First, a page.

Loretta Lynch, the former attorney general, speaking at Harvard in April. (Credit: Elise Amendola/Associated Press)

Loretta Lynch, the former attorney general, speaking at Harvard in April. (Credit: Elise Amendola/Associated Press)

James B. Comey, the former F.B.I. director, said on Thursday that President Barack Obama’s attorney general sought in 2015 to play down the significance of an investigation into Hillary Clinton’s use of a private email server.

In his wide-ranging testimony to the Senate Intelligence Committee, Mr. Comey said the request by that attorney general, Loretta E. Lynch, led him to question her independence.

Last summer, Mr. Comey said the F.B.I. was completing its investigation into Mrs. Clinton, and he took it upon himself to announce that “no reasonable prosecutor” would bring charges against her, after concluding that Ms. Lynch might be perceived as politically compromised. One of the incidents he cited was a request by Ms. Lynch to use a blander term to publicly describe the investigation in the midst of a presidential election.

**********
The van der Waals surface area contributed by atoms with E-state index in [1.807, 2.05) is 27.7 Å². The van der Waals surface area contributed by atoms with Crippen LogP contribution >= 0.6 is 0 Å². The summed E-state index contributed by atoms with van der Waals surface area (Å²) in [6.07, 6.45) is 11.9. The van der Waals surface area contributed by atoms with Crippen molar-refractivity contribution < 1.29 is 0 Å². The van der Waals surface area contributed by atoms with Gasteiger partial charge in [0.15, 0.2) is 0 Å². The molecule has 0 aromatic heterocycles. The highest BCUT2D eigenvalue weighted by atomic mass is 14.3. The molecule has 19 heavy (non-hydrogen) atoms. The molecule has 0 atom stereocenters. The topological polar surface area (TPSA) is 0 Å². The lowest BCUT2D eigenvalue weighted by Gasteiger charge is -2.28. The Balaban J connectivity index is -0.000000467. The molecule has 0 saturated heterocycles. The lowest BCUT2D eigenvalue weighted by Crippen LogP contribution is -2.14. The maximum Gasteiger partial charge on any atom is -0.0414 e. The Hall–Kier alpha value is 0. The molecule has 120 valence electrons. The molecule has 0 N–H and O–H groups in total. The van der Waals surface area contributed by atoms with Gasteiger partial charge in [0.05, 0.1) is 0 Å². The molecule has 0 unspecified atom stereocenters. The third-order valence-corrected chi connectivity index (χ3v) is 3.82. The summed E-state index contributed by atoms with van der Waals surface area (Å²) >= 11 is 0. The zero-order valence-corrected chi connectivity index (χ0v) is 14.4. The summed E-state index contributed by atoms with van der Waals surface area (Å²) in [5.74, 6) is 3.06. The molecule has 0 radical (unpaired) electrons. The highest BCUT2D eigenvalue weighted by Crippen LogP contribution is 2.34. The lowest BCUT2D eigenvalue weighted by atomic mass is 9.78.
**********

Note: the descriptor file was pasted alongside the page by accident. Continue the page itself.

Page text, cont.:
“The attorney general had directed me not to call it an investigation, but instead to call it a matter, which confused me and concerned me,” Mr. Comey said in response to questions during testimony, which focused mainly on President Trump’s decision to fire him last month. “That was one of the bricks in the load that led me to conclude, ‘I have to step away from the department if we’re to close this case credibly.’”

The attorney general’s request, reported in The New York Times in April, came just before a congressional hearing in September 2015 where Mr. Comey was sure to be asked about the investigation.

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